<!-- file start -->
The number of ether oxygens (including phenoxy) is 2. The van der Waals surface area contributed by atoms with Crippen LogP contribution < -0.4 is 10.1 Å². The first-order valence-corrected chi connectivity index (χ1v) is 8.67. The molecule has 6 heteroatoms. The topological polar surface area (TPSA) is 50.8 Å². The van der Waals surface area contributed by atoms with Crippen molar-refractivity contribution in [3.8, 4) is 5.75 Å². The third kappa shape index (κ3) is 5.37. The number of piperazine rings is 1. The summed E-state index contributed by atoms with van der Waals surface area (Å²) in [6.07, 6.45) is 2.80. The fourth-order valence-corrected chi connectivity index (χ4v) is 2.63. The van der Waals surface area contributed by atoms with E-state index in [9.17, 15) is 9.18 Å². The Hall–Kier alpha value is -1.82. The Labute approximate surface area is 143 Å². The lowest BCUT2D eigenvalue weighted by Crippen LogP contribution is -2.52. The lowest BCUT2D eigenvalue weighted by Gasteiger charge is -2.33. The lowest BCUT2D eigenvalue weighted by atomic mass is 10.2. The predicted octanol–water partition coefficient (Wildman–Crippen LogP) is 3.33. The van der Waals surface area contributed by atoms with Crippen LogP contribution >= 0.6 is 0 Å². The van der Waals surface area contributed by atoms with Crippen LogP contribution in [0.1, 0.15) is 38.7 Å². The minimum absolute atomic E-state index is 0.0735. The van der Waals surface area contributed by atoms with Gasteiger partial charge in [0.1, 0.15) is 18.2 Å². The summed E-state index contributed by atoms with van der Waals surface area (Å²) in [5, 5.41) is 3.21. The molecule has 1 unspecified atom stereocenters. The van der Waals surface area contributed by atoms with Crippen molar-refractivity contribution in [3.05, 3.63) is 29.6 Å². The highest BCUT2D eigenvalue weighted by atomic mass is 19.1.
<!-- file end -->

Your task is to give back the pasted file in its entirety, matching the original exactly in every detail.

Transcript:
The number of ether oxygens (including phenoxy) is 2. The van der Waals surface area contributed by atoms with Crippen LogP contribution < -0.4 is 10.1 Å². The first-order valence-corrected chi connectivity index (χ1v) is 8.67. The molecule has 6 heteroatoms. The topological polar surface area (TPSA) is 50.8 Å². The van der Waals surface area contributed by atoms with Crippen molar-refractivity contribution in [3.8, 4) is 5.75 Å². The third kappa shape index (κ3) is 5.37. The number of piperazine rings is 1. The summed E-state index contributed by atoms with van der Waals surface area (Å²) in [6.07, 6.45) is 2.80. The fourth-order valence-corrected chi connectivity index (χ4v) is 2.63. The van der Waals surface area contributed by atoms with E-state index in [9.17, 15) is 9.18 Å². The Hall–Kier alpha value is -1.82. The Labute approximate surface area is 143 Å². The lowest BCUT2D eigenvalue weighted by Crippen LogP contribution is -2.52. The lowest BCUT2D eigenvalue weighted by Gasteiger charge is -2.33. The lowest BCUT2D eigenvalue weighted by atomic mass is 10.2. The predicted octanol–water partition coefficient (Wildman–Crippen LogP) is 3.33. The van der Waals surface area contributed by atoms with Crippen LogP contribution >= 0.6 is 0 Å². The van der Waals surface area contributed by atoms with Crippen LogP contribution in [0.1, 0.15) is 38.7 Å². The minimum absolute atomic E-state index is 0.0735. The van der Waals surface area contributed by atoms with Gasteiger partial charge in [0.1, 0.15) is 18.2 Å². The summed E-state index contributed by atoms with van der Waals surface area (Å²) in [5, 5.41) is 3.21. The molecule has 1 unspecified atom stereocenters. The van der Waals surface area contributed by atoms with Crippen molar-refractivity contribution in [3.05, 3.63) is 29.6 Å². The highest BCUT2D eigenvalue weighted by atomic mass is 19.1.